Dhaka July 16 2022 (SCMP):
Firefighters battled blazes in France, Portugal and Spain while Britain issued its first ever ‘red’ warning for exceptional heat.
Scientists blamed the increasing regularity of heatwaves on global warming and predicted more intense episodes of extreme weather.
Southwest Europe baked under sweltering temperatures on Friday for a fifth day, with the heat sparking devastating wildfires, forcing the evacuations of thousands and ruining holidays.
Armies of firefighters battled blazes in France, Portugal and Spain as Britain braced for “extreme heat” in coming days and even Irish forecasters predicted a taste of blistering Mediterranean-style summer temperatures.
As French President Emmanuel Macron vowed authorities would do everything to mobilise resources to fight the fallout, the Bordeaux public prosecutor indicated a “criminal” origin was its main line of inquiry for at least one fire near the southwestern city.
The furnace engulfing swathes of southwest Europe is the second in weeks, with scientists blaming climate change and predicting more frequent and intense episodes of extreme weather.In Portugal, five regions in the centre and north – where temperatures hit a July record 47 degrees Celsius (116.6 degrees Fahrenheit) on Thursday before dropping back – were on red alert again Friday as more than 2,000 firefighters tackled four major blazes.
A plane that was battling forest fires in the Braganca region crashed on Friday near Vila Nova de Foz Coa in northern Portugal, killing its pilot, the civil defence said.
As of late Thursday, the fires had killed one person and injured around 60. Nearly 900 people had been evacuated and several dozen homes damaged or destroyed, authorities said.
Wildfires have destroyed 30,000 hectares (75,000 acres) of land this year, the largest area since Portugal’s horrific summer of 2017 when around 100 people died.
In neighbouring Spain, where temperatures were as high as 37 degrees by 7am, a fire that broke out on Thursday near the Monfrague National Park, a protected area renowned for wildlife in the Extremadura region, continued to blaze.
Spanish authorities reported close to 20 fires still raging out of control with one near Mijas in the deep south, inland from regional capital Malaga, forcing some 2,300 people to evacuate their homes.
Spanish Prime Minister Pedro Sanchez tweeted he was “closely following the evolution of active fires” posing an “extreme risk”.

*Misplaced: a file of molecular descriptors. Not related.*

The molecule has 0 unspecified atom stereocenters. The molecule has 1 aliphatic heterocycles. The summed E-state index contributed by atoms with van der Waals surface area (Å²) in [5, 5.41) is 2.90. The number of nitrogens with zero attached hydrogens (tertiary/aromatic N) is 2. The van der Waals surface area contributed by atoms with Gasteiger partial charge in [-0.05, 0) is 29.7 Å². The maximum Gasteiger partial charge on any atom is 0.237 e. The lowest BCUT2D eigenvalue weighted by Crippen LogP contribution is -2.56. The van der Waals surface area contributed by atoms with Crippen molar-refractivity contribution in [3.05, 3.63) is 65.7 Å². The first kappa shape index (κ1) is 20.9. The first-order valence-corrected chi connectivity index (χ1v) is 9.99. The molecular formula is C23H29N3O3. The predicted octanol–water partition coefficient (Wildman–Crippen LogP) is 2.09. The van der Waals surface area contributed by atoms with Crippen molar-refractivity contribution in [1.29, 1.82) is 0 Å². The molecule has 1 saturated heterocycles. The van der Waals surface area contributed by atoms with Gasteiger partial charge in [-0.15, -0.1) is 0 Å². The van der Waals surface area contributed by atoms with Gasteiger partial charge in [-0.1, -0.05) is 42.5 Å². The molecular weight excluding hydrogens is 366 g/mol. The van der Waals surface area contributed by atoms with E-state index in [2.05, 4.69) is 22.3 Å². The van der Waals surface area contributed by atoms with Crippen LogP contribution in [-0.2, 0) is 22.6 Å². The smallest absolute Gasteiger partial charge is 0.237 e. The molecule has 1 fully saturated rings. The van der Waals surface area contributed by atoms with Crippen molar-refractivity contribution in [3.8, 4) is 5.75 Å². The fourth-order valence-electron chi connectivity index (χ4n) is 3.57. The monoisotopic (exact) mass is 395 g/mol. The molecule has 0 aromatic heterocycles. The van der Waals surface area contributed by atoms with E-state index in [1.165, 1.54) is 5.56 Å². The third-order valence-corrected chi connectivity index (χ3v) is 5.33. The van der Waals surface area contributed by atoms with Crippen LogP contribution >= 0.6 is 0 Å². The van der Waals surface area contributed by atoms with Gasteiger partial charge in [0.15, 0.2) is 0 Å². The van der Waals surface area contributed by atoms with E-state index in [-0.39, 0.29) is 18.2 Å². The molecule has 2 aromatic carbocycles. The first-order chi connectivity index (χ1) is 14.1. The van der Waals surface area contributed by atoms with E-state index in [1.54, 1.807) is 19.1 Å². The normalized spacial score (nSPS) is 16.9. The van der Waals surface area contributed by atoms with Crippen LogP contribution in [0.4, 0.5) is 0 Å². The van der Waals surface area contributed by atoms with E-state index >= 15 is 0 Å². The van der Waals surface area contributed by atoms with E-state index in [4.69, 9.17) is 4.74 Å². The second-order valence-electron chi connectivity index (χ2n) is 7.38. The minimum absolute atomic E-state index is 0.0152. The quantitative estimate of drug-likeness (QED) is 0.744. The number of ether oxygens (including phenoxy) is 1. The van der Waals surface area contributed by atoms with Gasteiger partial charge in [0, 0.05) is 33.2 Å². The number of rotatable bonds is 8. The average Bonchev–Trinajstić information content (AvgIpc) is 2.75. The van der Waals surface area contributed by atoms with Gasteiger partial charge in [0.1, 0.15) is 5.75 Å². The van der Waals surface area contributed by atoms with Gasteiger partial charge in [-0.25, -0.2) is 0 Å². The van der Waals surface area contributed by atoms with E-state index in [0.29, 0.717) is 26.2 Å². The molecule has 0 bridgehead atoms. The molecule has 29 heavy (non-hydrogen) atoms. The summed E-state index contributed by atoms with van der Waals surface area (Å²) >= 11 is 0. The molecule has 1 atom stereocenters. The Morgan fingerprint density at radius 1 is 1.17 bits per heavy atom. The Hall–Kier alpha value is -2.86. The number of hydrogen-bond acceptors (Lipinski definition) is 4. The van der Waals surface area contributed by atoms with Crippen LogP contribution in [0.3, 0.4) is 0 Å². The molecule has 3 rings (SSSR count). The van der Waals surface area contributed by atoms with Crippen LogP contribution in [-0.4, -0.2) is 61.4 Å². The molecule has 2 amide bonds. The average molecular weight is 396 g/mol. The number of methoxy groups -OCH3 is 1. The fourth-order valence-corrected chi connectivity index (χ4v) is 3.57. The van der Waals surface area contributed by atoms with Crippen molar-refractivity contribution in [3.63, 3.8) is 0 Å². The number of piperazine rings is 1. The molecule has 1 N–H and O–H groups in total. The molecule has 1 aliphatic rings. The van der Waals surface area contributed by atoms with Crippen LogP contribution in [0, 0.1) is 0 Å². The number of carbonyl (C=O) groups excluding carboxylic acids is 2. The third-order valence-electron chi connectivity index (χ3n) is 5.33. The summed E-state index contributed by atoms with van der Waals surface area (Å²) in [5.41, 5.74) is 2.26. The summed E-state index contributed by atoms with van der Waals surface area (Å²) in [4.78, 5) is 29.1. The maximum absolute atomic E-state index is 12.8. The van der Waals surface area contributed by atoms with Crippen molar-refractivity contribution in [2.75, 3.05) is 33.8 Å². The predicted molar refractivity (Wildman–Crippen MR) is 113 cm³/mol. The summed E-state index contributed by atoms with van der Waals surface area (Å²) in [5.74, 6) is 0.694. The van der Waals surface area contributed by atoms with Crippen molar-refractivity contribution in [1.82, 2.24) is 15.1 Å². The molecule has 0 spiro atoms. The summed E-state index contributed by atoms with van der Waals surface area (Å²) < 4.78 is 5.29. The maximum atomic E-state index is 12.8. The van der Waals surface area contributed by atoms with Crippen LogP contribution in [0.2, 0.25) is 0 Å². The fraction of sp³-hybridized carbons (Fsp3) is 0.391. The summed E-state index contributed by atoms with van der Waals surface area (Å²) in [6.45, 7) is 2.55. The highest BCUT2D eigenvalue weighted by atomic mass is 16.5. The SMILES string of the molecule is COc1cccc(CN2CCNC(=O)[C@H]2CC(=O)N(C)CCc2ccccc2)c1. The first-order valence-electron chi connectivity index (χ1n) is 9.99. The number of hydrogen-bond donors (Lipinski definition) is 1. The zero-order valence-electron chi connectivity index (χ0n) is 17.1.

The mercury reached 45.4 degrees in Spain on Thursday, shy of the all-time high of 47.4 degrees registered in August last year.
In southwestern France, flames have destroyed some 7,700 hectares since Tuesday and forced the evacuation of 11,000 people – including many holidaymakers who decided to abandon their holiday rather than remain in makeshift shelters set up by local authorities.
Southern France, battling temperatures around 40 degrees on Friday, is bracing for more heat next week with 16 departments already on orange, a severe alert.
Across the Mediterranean, authorities said one person was found dead in northern Morocco as forest fires raged. Authorities also evacuated hundreds of people from more than a dozen villages in northwestern Morocco.
One fire was raging in pine forests near France’s Dune du Pilat, Europe’s tallest sand dune and a magnet for tourists.
“I’ve never seen this before and you get the feeling that it’s post-apocalyptic,” said resident Karyn on Thursday soon before the preventive evacuation order at Cazaux village near the dune.
Fire commander Laurent Dellac spoke of “tunnels of fire” around Teste-de-Buch, in the middle of the Landes forest to Bordeaux’s southwest – although nobody was reported hurt.
“The blazes are still not under control, and unfortunately conditions are windy again,” firefighter spokesman Matthieu Jomain said.
Britain’s meteorological agency, meanwhile, issued its first ever “red” warning for exceptional heat with nights exceptionally warm.
The Met Office said there was a 50 per cent chance on Monday or Tuesday of temperatures topping 40 degrees for the first time, and an 80 per cent chance that the country’s previous record of 38.7 degrees set in 2019 will be exceeded.
UK hospitals have warned of a surge in heat-related admissions and train operators have told passengers to expect cancellations.
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